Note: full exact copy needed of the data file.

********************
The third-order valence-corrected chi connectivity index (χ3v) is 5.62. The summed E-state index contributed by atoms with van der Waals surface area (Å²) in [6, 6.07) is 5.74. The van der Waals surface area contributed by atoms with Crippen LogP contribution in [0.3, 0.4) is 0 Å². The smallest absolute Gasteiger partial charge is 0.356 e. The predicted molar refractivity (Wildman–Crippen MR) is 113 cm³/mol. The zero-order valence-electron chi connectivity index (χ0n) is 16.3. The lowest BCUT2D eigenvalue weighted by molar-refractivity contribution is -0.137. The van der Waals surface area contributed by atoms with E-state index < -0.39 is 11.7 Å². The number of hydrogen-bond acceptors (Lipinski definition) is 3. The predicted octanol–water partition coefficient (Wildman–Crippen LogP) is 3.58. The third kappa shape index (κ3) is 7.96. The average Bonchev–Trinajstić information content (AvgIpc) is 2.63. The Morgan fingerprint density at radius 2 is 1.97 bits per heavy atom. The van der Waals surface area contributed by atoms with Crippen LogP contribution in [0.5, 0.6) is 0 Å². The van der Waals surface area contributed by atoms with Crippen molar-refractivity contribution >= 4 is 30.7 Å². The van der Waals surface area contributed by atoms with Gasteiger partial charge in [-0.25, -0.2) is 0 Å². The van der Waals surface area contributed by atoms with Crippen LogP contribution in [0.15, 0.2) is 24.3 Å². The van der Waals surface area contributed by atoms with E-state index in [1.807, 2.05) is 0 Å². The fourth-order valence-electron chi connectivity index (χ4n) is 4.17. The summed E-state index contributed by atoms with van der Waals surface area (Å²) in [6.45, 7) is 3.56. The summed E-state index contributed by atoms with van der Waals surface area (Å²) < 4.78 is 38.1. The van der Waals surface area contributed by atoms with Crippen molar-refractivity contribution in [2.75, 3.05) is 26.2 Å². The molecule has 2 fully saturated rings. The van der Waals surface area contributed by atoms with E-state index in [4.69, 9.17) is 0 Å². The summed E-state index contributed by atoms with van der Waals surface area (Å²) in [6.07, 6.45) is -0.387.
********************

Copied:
The third-order valence-corrected chi connectivity index (χ3v) is 5.62. The summed E-state index contributed by atoms with van der Waals surface area (Å²) in [6, 6.07) is 5.74. The van der Waals surface area contributed by atoms with Crippen LogP contribution in [0.3, 0.4) is 0 Å². The smallest absolute Gasteiger partial charge is 0.356 e. The predicted molar refractivity (Wildman–Crippen MR) is 113 cm³/mol. The zero-order valence-electron chi connectivity index (χ0n) is 16.3. The lowest BCUT2D eigenvalue weighted by molar-refractivity contribution is -0.137. The van der Waals surface area contributed by atoms with E-state index < -0.39 is 11.7 Å². The number of hydrogen-bond acceptors (Lipinski definition) is 3. The predicted octanol–water partition coefficient (Wildman–Crippen LogP) is 3.58. The third kappa shape index (κ3) is 7.96. The average Bonchev–Trinajstić information content (AvgIpc) is 2.63. The Morgan fingerprint density at radius 2 is 1.97 bits per heavy atom. The van der Waals surface area contributed by atoms with Crippen LogP contribution in [0.5, 0.6) is 0 Å². The van der Waals surface area contributed by atoms with Crippen molar-refractivity contribution >= 4 is 30.7 Å². The van der Waals surface area contributed by atoms with Gasteiger partial charge in [-0.25, -0.2) is 0 Å². The van der Waals surface area contributed by atoms with Crippen LogP contribution in [0.15, 0.2) is 24.3 Å². The van der Waals surface area contributed by atoms with E-state index in [1.807, 2.05) is 0 Å². The fourth-order valence-electron chi connectivity index (χ4n) is 4.17. The summed E-state index contributed by atoms with van der Waals surface area (Å²) in [6.45, 7) is 3.56. The summed E-state index contributed by atoms with van der Waals surface area (Å²) < 4.78 is 38.1. The van der Waals surface area contributed by atoms with Crippen molar-refractivity contribution in [2.75, 3.05) is 26.2 Å². The molecule has 2 fully saturated rings. The van der Waals surface area contributed by atoms with E-state index in [4.69, 9.17) is 0 Å². The summed E-state index contributed by atoms with van der Waals surface area (Å²) in [6.07, 6.45) is -0.387.